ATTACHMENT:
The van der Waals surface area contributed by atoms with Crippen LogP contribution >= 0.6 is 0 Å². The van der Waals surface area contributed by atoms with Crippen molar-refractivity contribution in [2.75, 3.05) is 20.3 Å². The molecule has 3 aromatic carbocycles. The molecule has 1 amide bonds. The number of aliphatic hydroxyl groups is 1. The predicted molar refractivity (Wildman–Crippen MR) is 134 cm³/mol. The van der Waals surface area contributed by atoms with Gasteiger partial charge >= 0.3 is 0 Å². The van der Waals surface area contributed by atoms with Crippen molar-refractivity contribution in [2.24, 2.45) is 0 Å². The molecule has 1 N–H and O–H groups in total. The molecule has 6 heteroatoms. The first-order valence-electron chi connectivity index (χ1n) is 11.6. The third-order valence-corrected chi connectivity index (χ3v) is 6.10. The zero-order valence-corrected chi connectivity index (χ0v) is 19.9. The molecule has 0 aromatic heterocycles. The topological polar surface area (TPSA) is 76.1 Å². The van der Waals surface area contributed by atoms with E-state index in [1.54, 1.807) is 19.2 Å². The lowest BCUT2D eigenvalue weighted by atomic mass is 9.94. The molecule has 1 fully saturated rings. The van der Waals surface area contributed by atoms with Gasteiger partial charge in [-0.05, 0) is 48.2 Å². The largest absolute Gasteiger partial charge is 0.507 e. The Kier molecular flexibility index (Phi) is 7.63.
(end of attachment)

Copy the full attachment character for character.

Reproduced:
The van der Waals surface area contributed by atoms with Crippen LogP contribution >= 0.6 is 0 Å². The van der Waals surface area contributed by atoms with Crippen molar-refractivity contribution in [2.75, 3.05) is 20.3 Å². The molecule has 3 aromatic carbocycles. The molecule has 1 amide bonds. The number of aliphatic hydroxyl groups is 1. The predicted molar refractivity (Wildman–Crippen MR) is 134 cm³/mol. The van der Waals surface area contributed by atoms with Gasteiger partial charge >= 0.3 is 0 Å². The van der Waals surface area contributed by atoms with Crippen molar-refractivity contribution in [2.24, 2.45) is 0 Å². The molecule has 1 N–H and O–H groups in total. The molecule has 6 heteroatoms. The first-order valence-electron chi connectivity index (χ1n) is 11.6. The third-order valence-corrected chi connectivity index (χ3v) is 6.10. The zero-order valence-corrected chi connectivity index (χ0v) is 19.9. The molecule has 0 aromatic heterocycles. The topological polar surface area (TPSA) is 76.1 Å². The van der Waals surface area contributed by atoms with E-state index in [1.54, 1.807) is 19.2 Å². The lowest BCUT2D eigenvalue weighted by atomic mass is 9.94. The molecule has 1 fully saturated rings. The van der Waals surface area contributed by atoms with Gasteiger partial charge in [-0.05, 0) is 48.2 Å². The largest absolute Gasteiger partial charge is 0.507 e. The Kier molecular flexibility index (Phi) is 7.63.